Controlled testing on a small scale will delay development.
     
  13. R P

    R P Well-Known Member

    Well, I do agree with you about utilizing massive amounts of data, but for the virtual AI learning and testing. There are a lot of cameras (used for the driver assist features) on the road now (incl non-Tesla), and they need to capture data on every possible driving scenario, incl accidents. I know Tesla is working on that as are others. Tesla may be ahead, although I am not sure about that either. I really don't know what/how Waymo (and others) use, but have to assume they are a lot smarter than we are here on this forum, trying to speculate the best way to do this.

    But I can see the challenges more than I can see the solutions, and also the risks with live human testing before the technology has been thoroughly developed and tested virtually. And I don't think you can rush it. And of course that is just my opinion, and feel free to differ.
     
  14. gooki

    gooki Active Member

    Ok, time to explain why the number of lives saved by rapid development is significantly higher.

    When you're delayed by 5 years you are always behind until 5 years after market saturation point. I'll put the saturation rate when 80% of miles driven autonomously.

    So let's carry on some figures.
    • Year 1 + 0 deaths
    • Year 2 - 638 deaths
    • Year 3 - 2,552 deaths
    • Year 4 - 10,088 deaths
    • Year 5 - 40,352 deaths
    • Year 6 - 161,408 deaths
    • Year 7 - 645,632 deaths
    • Year 8 - 2,582,528 deaths
    Globally there are 1,250,000 road deaths per year. So we reach the saturation point somewhere between year 7 and 8.

    So by year 8 we're saving 1 million traffic deaths per year if we follow the rapid development path. If we slow walk development we're only saving 2,552 lives in the same year.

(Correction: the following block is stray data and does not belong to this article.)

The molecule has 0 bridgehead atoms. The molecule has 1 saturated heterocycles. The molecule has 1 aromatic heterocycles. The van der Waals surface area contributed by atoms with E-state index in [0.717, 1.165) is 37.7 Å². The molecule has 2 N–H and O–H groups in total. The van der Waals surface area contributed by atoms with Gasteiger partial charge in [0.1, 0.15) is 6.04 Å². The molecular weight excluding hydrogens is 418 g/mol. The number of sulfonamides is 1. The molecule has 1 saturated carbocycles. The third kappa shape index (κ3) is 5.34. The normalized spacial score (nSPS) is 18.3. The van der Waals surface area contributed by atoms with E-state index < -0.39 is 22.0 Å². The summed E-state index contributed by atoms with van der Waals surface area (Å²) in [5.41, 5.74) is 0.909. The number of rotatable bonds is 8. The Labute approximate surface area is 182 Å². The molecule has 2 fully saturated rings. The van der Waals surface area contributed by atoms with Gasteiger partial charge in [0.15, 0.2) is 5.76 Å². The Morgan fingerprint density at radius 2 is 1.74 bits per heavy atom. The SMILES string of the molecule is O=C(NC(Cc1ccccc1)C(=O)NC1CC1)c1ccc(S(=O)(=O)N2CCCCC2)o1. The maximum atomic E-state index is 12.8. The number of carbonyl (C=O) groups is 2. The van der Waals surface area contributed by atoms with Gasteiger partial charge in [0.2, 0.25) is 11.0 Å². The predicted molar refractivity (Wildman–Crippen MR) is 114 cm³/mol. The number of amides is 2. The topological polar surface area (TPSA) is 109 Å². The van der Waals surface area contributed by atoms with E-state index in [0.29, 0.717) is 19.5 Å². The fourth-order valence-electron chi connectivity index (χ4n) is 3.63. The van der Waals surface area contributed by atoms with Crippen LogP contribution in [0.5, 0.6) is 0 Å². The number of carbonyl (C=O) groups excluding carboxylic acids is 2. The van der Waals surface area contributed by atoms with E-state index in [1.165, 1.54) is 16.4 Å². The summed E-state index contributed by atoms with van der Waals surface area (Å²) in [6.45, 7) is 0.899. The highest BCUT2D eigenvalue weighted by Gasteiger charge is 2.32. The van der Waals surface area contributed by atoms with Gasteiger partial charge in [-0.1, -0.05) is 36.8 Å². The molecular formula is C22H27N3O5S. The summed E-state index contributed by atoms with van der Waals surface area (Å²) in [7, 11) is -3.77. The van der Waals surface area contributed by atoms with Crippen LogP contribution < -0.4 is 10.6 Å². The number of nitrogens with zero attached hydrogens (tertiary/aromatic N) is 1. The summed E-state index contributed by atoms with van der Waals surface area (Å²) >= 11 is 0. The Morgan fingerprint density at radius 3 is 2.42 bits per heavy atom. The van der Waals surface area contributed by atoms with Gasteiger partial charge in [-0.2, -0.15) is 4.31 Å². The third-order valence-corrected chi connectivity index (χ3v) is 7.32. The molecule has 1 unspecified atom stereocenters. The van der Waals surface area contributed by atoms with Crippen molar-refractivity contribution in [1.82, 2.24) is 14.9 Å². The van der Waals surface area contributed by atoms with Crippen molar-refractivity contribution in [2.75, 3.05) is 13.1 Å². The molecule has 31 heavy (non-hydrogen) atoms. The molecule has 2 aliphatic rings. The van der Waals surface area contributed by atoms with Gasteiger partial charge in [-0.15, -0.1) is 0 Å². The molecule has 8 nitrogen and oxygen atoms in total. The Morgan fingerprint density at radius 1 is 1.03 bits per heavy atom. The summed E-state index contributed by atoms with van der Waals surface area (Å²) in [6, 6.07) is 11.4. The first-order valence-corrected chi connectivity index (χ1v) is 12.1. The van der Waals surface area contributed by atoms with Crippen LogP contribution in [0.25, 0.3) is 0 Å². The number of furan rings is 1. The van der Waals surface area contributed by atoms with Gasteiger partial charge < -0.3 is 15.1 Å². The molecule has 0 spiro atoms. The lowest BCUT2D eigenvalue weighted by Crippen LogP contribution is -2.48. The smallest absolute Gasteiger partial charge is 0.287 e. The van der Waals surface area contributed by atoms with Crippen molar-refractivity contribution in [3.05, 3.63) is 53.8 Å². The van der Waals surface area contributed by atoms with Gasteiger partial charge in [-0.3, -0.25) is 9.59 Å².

In the 5 years it takes for the slower development solution to reach the saturation point we could have saved 4.5 million lives.

    Is it socially acceptable to know 10 deaths will occur to save 4.5 million lives? I believe it is.

    Disclaimer at some point the exponential growth will flatten, but the effect is still the same, knowingly scraficing a few to save millions.
     
  15. interestedinEV

    interestedinEV Active Member

    Yes, exactly. The analogy is life saving drugs. You can do computer simulations, you can test on animals, but the only way to know if it works on humans is by testing it on them. And you have the same dilemma, do you want to test it for a decade to be sure or if it is promising, do an accelerated testing. Here is a great article from the Wired magazine on this very subject.


    https://www.wired.com/story/lose-lose-ethics-self-driving-public/

    ......The unfortunate truth is that there will always be tradeoffs. A functioning society should probably create space—even beyond the metaphorical sense—to research and then develop potentially life-saving technology. If you’re interested in humanity’s long-term health and survival, this is a good thing. (Even failure can be instructive here. What didn’t work, and why?) But a functioning society should also strive to guarantee that its citizens aren’t killed in the midst of beta testing. We’ve made this work for experimental drugs, finding an agreeable balance between risking lives today and saving them tomorrow.

    An analysis from the Rand Corporation published last year suggests the living lab will be worth it, finding that more than half a million lives might be saved by putting imperfect tech on the road instead of waiting for it to be flawless before deployment.